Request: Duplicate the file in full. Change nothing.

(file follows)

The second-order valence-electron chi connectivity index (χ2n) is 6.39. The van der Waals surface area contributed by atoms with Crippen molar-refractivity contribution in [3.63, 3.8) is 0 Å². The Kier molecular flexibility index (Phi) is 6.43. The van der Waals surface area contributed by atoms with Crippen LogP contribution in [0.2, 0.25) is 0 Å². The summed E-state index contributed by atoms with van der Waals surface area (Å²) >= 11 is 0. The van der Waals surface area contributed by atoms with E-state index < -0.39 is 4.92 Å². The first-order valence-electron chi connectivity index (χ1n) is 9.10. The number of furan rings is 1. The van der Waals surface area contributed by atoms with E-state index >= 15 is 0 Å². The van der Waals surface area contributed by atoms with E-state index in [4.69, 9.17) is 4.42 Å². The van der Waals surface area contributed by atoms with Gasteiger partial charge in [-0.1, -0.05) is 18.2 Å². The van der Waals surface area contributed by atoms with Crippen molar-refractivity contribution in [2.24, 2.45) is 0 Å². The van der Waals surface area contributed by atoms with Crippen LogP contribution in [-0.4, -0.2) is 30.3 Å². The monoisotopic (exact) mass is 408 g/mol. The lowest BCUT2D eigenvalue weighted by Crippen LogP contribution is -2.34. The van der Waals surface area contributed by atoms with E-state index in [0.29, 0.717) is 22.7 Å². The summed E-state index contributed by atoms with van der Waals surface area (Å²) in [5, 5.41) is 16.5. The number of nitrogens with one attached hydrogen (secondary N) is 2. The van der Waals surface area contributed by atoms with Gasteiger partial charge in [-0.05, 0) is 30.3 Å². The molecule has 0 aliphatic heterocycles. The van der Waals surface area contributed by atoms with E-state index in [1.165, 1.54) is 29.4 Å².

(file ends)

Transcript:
The second-order valence-electron chi connectivity index (χ2n) is 6.39. The van der Waals surface area contributed by atoms with Crippen molar-refractivity contribution in [3.63, 3.8) is 0 Å². The Kier molecular flexibility index (Phi) is 6.43. The van der Waals surface area contributed by atoms with Crippen LogP contribution in [0.2, 0.25) is 0 Å². The summed E-state index contributed by atoms with van der Waals surface area (Å²) >= 11 is 0. The van der Waals surface area contributed by atoms with E-state index < -0.39 is 4.92 Å². The first-order valence-electron chi connectivity index (χ1n) is 9.10. The number of furan rings is 1. The van der Waals surface area contributed by atoms with E-state index >= 15 is 0 Å². The van der Waals surface area contributed by atoms with E-state index in [4.69, 9.17) is 4.42 Å². The van der Waals surface area contributed by atoms with Gasteiger partial charge in [-0.1, -0.05) is 18.2 Å². The van der Waals surface area contributed by atoms with Crippen molar-refractivity contribution in [2.24, 2.45) is 0 Å². The van der Waals surface area contributed by atoms with Crippen LogP contribution in [-0.4, -0.2) is 30.3 Å². The monoisotopic (exact) mass is 408 g/mol. The lowest BCUT2D eigenvalue weighted by Crippen LogP contribution is -2.34. The van der Waals surface area contributed by atoms with E-state index in [0.29, 0.717) is 22.7 Å². The summed E-state index contributed by atoms with van der Waals surface area (Å²) in [5, 5.41) is 16.5. The number of nitrogens with one attached hydrogen (secondary N) is 2. The van der Waals surface area contributed by atoms with Gasteiger partial charge in [-0.05, 0) is 30.3 Å². The molecule has 0 aliphatic heterocycles. The van der Waals surface area contributed by atoms with E-state index in [1.165, 1.54) is 29.4 Å².